Sunday, October 30, 2011

“Analog” versus “Digital” in Games

Blogs are informal, and occasionally allow the writer to indulge himself, as in discussing his pet peeves.  One of my pet peeves is the misuse of the terms analog and digital to represent non-electronic games and electronic games.  I prefer the terms tabletop and video because they are more mellifluous and more directly address what people typically mean when they say analog games or digital games.  I use video rather than computer because of the odd notion in many quarters that game consoles don’t count as computers. (They’re just limited and specialized computers, computer wannabes, really.)  So I have to use video in order to include consoles.  Baseball is an analog game, but sports are not usually what people mean when they talk about “analog games”, nor are they talking about “tag”or other children’s games.  They usually mean games played at a table.

Something that is analog is continuous without discrete units or detents.  Time is analog although we try to divide it into smaller and smaller pieces.  Sound is also analog, although we have been able to divide it into such small parts that we can’t tell the difference between the digitized sound on computers and music CDs as compared with actual sound. ¹(Definitions from at the end of the article.)

Something that is digital is divided into discrete units with nothing in between.  The result of a die roll is digital: it’s a number one through six and cannot be 1 ½ or 2 3/4.  Modern computers do everything in “ons” and “offs” (1s and 0s), hence they’re digital.

There are analog computers, such as a slide rule for those who remember such things.  In World War II one of the reasons to develop digital computers was to replace the analog computers that were laboriously used to calculate ballistics tables for artillery.

You can see then that many tabletop games are in fact digital.  Therefore it makes no sense to use “digital games” for electronic games.  Nor does “analog games” work for non-electronic games.  I actually used “electronic” and “non-electronic” for a while, but they are too cumbersome.  So I substituted “tabletop” where that’s appropriate (again, baseball is not a tabletop game, but is a non-electronic game).  And I substitute “video” (or sometimes “computer”) for electronic games.

While I am probably fighting against a tidal wave, I can only say that using “analog” to describe tabletop games and “digital” to describe video games does not make sense.

of or pertaining to a mechanism that represents data by measurement of a continuous physical variable, as voltage or pressure.

5.      electronics: responding to discrete values of input voltage and producing discrete output voltage levels, as in a logic circuit: digital circuit
3.      representing data as a series of numerical values
4.      displaying information as numbers rather than by a pointer moving over a dial: a digital voltmeter; digital read-out
1.      of, relating to, resembling, or possessing a digit or digits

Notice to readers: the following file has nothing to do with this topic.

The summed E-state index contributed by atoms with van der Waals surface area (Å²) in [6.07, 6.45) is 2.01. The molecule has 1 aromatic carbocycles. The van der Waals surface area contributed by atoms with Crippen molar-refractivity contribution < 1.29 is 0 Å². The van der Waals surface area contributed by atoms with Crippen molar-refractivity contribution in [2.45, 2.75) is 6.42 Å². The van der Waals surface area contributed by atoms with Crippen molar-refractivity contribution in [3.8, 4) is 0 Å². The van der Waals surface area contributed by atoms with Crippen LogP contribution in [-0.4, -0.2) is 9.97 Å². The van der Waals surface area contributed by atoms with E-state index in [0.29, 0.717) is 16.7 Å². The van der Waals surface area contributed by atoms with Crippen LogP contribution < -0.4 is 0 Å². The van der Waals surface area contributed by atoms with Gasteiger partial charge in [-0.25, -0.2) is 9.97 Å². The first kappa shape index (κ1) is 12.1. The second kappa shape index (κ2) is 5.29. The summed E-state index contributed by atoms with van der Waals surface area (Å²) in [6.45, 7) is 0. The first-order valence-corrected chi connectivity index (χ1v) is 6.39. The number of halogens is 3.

2.      performed with the fingers

¹Yes I know there are still people who claim that they can tell the difference between analog sound and digital sound, and there are a few nuts who claim that digitized sound is destroying modern ears.

Friday, October 28, 2011


I’ve observed D&D players for more than 35 years, and one consistent observation is that the majority of them play characters who are essentially Chaotic Neutral thugs.  This is particularly true if they’re not in a long-term campaign.  They’re happy to go around beating up other creatures, killing the ones that they can get away with killing (that is, the monsters or the evil types), mugging those they may not kill, and getting whatever useful stuff they can extract out of people or other creatures.  The ideal of “hero” only goes so far, sometimes doesn’t go anywhere at all, though there are also many players who are quite willing to be heroic in the game.

There are various levels of “thug”, and a lot worse than thug, such as the people who are entirely self-indulgent, will do whatever they want, and don’t care about what happens to their fellow party members.  Often the completely self-indulgent players are below the age of majority, but it can happen at any age.  I think of D&D as a highly cooperative game, and such people are nearly impossible to work with.  On the other hand I can work with thugs–sometimes.

I had an example of thuggishness at a recent “D&D Encounters” session that I play in at a local game shop.  D&D Encounters is organized by Wizards of the Coast to help introduce people to D&D.  It is a series of connected sessions with a story of sorts, though the major purpose is to have battles.  This seems partly to be built into 4th edition D&D, though some of this battle orientation is unavoidable because the sessions are open to whoever happens to walk-in and so we often have new players who don’t know the story or have any history with the group.  Over the course of playing since last winter there are only two players (including me) left from the original group that was large enough to play three sessions simultaneously.  I started playing to learn about 4th edition D&D and continue because I sometimes get boardgames playtested after the D&D, and because I like the other person who has been with it from the beginning.  Over the course of that time we have played three “seasons”, so I am now with my third character that I have run up from first level to third.